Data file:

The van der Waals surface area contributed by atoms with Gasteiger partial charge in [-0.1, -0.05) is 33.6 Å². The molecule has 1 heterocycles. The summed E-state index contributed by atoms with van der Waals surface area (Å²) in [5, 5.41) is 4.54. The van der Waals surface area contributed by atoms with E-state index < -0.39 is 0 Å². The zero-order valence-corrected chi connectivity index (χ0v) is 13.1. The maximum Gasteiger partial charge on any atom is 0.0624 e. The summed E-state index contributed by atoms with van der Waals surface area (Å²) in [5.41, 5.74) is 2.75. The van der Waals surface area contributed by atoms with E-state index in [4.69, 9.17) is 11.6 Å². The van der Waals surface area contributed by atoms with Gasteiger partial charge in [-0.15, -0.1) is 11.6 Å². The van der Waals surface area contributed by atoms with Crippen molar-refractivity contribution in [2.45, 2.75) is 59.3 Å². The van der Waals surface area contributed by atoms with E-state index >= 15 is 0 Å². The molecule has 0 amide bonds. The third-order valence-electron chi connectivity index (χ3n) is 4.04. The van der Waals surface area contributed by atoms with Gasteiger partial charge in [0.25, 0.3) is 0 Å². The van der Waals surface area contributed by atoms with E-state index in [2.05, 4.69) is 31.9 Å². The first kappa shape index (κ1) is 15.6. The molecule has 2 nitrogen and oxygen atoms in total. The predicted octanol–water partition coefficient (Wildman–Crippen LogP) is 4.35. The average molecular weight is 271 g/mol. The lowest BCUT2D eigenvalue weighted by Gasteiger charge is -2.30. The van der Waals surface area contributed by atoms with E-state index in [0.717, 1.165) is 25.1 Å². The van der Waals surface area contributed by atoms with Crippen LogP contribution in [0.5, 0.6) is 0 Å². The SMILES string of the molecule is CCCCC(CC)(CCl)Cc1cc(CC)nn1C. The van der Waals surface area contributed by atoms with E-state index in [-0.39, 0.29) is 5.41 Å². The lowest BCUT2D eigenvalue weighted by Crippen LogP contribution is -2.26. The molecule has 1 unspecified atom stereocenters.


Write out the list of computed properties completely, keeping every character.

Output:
The van der Waals surface area contributed by atoms with Gasteiger partial charge in [-0.1, -0.05) is 33.6 Å². The molecule has 1 heterocycles. The summed E-state index contributed by atoms with van der Waals surface area (Å²) in [5, 5.41) is 4.54. The van der Waals surface area contributed by atoms with E-state index < -0.39 is 0 Å². The zero-order valence-corrected chi connectivity index (χ0v) is 13.1. The maximum Gasteiger partial charge on any atom is 0.0624 e. The summed E-state index contributed by atoms with van der Waals surface area (Å²) in [5.41, 5.74) is 2.75. The van der Waals surface area contributed by atoms with E-state index in [4.69, 9.17) is 11.6 Å². The van der Waals surface area contributed by atoms with Gasteiger partial charge in [-0.15, -0.1) is 11.6 Å². The van der Waals surface area contributed by atoms with Crippen molar-refractivity contribution in [2.45, 2.75) is 59.3 Å². The van der Waals surface area contributed by atoms with E-state index >= 15 is 0 Å². The molecule has 0 amide bonds. The third-order valence-electron chi connectivity index (χ3n) is 4.04. The van der Waals surface area contributed by atoms with Gasteiger partial charge in [0.25, 0.3) is 0 Å². The van der Waals surface area contributed by atoms with E-state index in [2.05, 4.69) is 31.9 Å². The first kappa shape index (κ1) is 15.6. The molecule has 2 nitrogen and oxygen atoms in total. The predicted octanol–water partition coefficient (Wildman–Crippen LogP) is 4.35. The average molecular weight is 271 g/mol. The lowest BCUT2D eigenvalue weighted by Gasteiger charge is -2.30. The van der Waals surface area contributed by atoms with E-state index in [0.717, 1.165) is 25.1 Å². The van der Waals surface area contributed by atoms with Crippen LogP contribution in [0.5, 0.6) is 0 Å². The SMILES string of the molecule is CCCCC(CC)(CCl)Cc1cc(CC)nn1C. The van der Waals surface area contributed by atoms with E-state index in [-0.39, 0.29) is 5.41 Å². The lowest BCUT2D eigenvalue weighted by Crippen LogP contribution is -2.26. The molecule has 1 unspecified atom stereocenters.